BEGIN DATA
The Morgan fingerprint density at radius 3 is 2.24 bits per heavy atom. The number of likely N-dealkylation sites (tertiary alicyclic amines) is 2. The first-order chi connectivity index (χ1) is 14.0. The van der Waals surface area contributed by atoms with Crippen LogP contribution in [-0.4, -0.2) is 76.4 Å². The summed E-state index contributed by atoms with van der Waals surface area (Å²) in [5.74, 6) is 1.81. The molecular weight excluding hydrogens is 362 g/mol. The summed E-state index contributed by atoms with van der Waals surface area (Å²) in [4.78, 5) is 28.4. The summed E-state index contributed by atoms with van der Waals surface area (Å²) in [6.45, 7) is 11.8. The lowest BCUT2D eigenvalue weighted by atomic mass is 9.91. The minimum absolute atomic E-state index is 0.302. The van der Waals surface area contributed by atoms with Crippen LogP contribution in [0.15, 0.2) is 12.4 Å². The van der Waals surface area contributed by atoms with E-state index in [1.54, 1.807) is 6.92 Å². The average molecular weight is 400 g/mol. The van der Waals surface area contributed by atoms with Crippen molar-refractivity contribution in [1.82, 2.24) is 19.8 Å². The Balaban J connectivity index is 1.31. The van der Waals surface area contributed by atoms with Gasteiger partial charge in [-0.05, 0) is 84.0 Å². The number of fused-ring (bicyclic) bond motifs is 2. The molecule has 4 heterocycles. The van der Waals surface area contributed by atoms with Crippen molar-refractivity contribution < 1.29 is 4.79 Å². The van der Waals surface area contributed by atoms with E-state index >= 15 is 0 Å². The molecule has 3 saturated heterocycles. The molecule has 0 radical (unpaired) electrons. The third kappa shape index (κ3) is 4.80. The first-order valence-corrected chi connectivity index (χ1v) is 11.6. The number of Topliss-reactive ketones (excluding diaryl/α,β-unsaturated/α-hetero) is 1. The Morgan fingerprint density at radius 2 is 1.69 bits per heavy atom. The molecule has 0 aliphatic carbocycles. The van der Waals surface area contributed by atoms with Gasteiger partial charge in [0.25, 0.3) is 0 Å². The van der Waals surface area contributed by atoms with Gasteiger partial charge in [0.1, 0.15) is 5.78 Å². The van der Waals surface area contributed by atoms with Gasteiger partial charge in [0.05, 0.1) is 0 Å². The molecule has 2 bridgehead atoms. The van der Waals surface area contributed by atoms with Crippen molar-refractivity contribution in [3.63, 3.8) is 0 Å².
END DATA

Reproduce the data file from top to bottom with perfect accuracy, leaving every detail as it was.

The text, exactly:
The Morgan fingerprint density at radius 3 is 2.24 bits per heavy atom. The number of likely N-dealkylation sites (tertiary alicyclic amines) is 2. The first-order chi connectivity index (χ1) is 14.0. The van der Waals surface area contributed by atoms with Crippen LogP contribution in [-0.4, -0.2) is 76.4 Å². The summed E-state index contributed by atoms with van der Waals surface area (Å²) in [5.74, 6) is 1.81. The molecular weight excluding hydrogens is 362 g/mol. The summed E-state index contributed by atoms with van der Waals surface area (Å²) in [4.78, 5) is 28.4. The summed E-state index contributed by atoms with van der Waals surface area (Å²) in [6.45, 7) is 11.8. The lowest BCUT2D eigenvalue weighted by atomic mass is 9.91. The minimum absolute atomic E-state index is 0.302. The van der Waals surface area contributed by atoms with Crippen LogP contribution in [0.15, 0.2) is 12.4 Å². The van der Waals surface area contributed by atoms with E-state index in [1.54, 1.807) is 6.92 Å². The average molecular weight is 400 g/mol. The van der Waals surface area contributed by atoms with Crippen molar-refractivity contribution in [1.82, 2.24) is 19.8 Å². The Balaban J connectivity index is 1.31. The van der Waals surface area contributed by atoms with Gasteiger partial charge in [-0.05, 0) is 84.0 Å². The number of fused-ring (bicyclic) bond motifs is 2. The molecule has 4 heterocycles. The van der Waals surface area contributed by atoms with Crippen molar-refractivity contribution < 1.29 is 4.79 Å². The van der Waals surface area contributed by atoms with E-state index >= 15 is 0 Å². The molecule has 3 saturated heterocycles. The molecule has 0 radical (unpaired) electrons. The third kappa shape index (κ3) is 4.80. The first-order valence-corrected chi connectivity index (χ1v) is 11.6. The number of Topliss-reactive ketones (excluding diaryl/α,β-unsaturated/α-hetero) is 1. The Morgan fingerprint density at radius 2 is 1.69 bits per heavy atom. The molecule has 0 aliphatic carbocycles. The van der Waals surface area contributed by atoms with Gasteiger partial charge in [0.25, 0.3) is 0 Å². The van der Waals surface area contributed by atoms with Gasteiger partial charge in [0.1, 0.15) is 5.78 Å². The van der Waals surface area contributed by atoms with Gasteiger partial charge in [0.05, 0.1) is 0 Å². The molecule has 2 bridgehead atoms. The van der Waals surface area contributed by atoms with Crippen molar-refractivity contribution in [3.63, 3.8) is 0 Å².